Housing associations' deal over right to buy could lead to the "social cleansing" of rich British cities

East London's New Era Estate. Image: Getty.

A gun to the head

Housing associations have until five o’clock on Friday afternoon to accept a “voluntary” deal on the right to buy that could change social housing for ever.

With 2.3m homes, housing associations are now the majority provider of affordable housing in Britain. The Conservative government was elected on a clear manifesto commitment to give housing association tenants parity with council tenants, by allowing them to buy their homes at a discount.

Yet rather than face the prospect of legislation that would force associations to sell their homes, the sector’s trade body, the National Housing Federation, has spent the summer conducting secret negotiations to offer a “voluntary deal” to the government. 

There is a great deal of ambiguity about the exact legal status of housing associations – but at present, their £60bn of debt does not sit on the government’s balance sheet. A compulsory Right to Buy scheme could change this forever: if private assets can be forcibly sold, they are clearly not private assets.

If the government were to find that it “owns” the debt, it could decide to move to privatise housing associations. The rumour is that investment bank Goldman Sachs has been appointed, to model how a nationalisation and privatisation of housing associations could be carried out. 

The NHF believes that introducing a voluntary Right to Buy scheme will avoid compulsion and stave off privatisation. To gauge how many housing associations would follow any voluntary scheme, it sent a form that resembles a ballot paper to 1,100 members of the NHF. Each association will get a vote proportional to the number of homes that they own.


In other words, a large association with 60,000 homes will have 60,000 votes on a single ballot paper. It’s akin to the old union block vote and, according to some critics, deeply undemocratic. (Editor’s note: The NHF say this is because it wishes to know how many homes would be included in the policy.)

Crucially, government statements earlier this year suggested that the discounts offered to tenants (up to £104,900 in London, £77,900 elsewhere) will be funded by the forced sale of high value council owned properties. The NHF doesn’t appear to have consulted the local authorities who would be affected by this “secret” deal, and many councillors are extremely angry.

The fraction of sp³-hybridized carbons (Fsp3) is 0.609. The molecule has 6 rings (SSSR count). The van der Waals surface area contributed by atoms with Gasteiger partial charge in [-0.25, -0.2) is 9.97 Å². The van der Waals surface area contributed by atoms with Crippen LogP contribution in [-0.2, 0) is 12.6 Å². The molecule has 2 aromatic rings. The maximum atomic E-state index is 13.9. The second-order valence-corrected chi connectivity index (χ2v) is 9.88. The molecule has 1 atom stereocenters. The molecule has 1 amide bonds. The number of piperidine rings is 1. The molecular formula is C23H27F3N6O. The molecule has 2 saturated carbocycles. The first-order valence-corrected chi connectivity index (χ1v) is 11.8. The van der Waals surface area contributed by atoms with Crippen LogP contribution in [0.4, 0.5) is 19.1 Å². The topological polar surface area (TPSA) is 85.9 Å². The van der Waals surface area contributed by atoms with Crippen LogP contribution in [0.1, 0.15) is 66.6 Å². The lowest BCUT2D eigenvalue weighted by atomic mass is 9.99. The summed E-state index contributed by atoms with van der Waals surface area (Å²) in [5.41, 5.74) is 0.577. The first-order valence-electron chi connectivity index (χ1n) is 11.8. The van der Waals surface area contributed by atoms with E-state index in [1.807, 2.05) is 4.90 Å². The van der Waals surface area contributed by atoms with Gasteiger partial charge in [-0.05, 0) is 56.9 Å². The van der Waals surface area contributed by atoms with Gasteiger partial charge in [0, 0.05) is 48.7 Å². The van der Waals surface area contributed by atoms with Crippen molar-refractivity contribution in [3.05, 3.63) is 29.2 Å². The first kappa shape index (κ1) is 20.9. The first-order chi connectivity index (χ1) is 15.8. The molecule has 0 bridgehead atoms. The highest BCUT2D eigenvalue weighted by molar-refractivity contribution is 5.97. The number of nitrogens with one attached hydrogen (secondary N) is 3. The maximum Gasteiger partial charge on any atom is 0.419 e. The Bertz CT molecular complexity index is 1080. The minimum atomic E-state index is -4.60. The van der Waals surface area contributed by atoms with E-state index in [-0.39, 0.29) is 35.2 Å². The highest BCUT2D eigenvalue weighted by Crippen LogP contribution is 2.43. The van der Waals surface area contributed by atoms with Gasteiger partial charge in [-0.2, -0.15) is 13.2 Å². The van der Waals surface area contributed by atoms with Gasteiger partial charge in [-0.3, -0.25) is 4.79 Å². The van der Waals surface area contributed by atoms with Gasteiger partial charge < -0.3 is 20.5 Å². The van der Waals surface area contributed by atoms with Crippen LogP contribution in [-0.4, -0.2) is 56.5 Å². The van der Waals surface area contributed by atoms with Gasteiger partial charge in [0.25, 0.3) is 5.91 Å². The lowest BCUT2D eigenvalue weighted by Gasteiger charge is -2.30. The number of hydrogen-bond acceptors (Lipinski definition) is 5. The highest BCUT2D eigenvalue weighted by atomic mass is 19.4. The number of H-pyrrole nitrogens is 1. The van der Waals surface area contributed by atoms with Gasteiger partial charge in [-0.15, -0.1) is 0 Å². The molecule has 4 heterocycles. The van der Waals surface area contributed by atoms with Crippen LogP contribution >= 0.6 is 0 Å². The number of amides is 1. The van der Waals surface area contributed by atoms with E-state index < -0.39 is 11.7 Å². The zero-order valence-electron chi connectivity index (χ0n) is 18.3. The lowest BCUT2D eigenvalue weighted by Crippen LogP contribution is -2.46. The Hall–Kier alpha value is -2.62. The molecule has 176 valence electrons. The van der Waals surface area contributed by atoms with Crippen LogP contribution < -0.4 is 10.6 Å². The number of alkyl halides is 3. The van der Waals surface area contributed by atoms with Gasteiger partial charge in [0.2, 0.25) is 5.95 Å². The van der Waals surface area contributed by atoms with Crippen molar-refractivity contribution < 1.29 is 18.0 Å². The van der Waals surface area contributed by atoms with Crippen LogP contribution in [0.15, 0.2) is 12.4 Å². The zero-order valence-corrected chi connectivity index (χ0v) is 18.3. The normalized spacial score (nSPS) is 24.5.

The deal would allow housing associations to retain the receipt from any sales, and to build a replacement property of any tenure, including properties for outright sale. But individual housing associations will not be required to replace every property sold, or to replace them in the same area.

Instead, the sales and replacements will be totted up nationally – so associations could, at least in theory, sell high value properties in inner London and replace them in Sunderland. Critics fear that the Right to Buy, coupled with the forced sale of council stock, will lead to “social cleansing” in inner London and high value cities like Oxford and Cambridge. 

There are a number of questions hanging over this deal. How can housing associations be expected to make such a momentous decision so rapidly and based upon such scant information? Do individual housing associations and their trade body have a mandate to sell off what some still see as much-needed public assets?

Should the 66,000 families in temporary accommodation have a say? Or the 1.4m people on waiting lists? Or the millions of taxpayers who funded these schemes in the first place? And, crucially, why should Parliament be denied a vote on this critical issue?

The more you look at it, the more this looks like a grubby deal that requires proper public debate.

Colin Wiles is a housing and planning consultant at Wiles Consulting.

 
 
 
 

Air pollution in London is now so bad it’s affecting lung development

Cough, splutter. Image: Getty.

Air pollution is known to contribute to early deaths from respiratory and cardiovascular disease. There is also mounting evidence to show that breathing polluted air increases the risk of dementia. Children are vulnerable, too: exposure to air pollution has been associated with babies being born underweight, as well as poorer cognitive development and lung function during childhood.

Cities including London are looking to tackle the social, economic and environmental costs of air pollution by improving urban air quality using low emission zones. In these zones, the most polluting vehicles are restricted from entering, or drivers are penalised to encourage them to take up lower emission technologies. London’s low emission zone was rolled out in four stages from February 2008 to January 2012, affecting mainly heavy and light goods vehicles, such as delivery trucks and vans.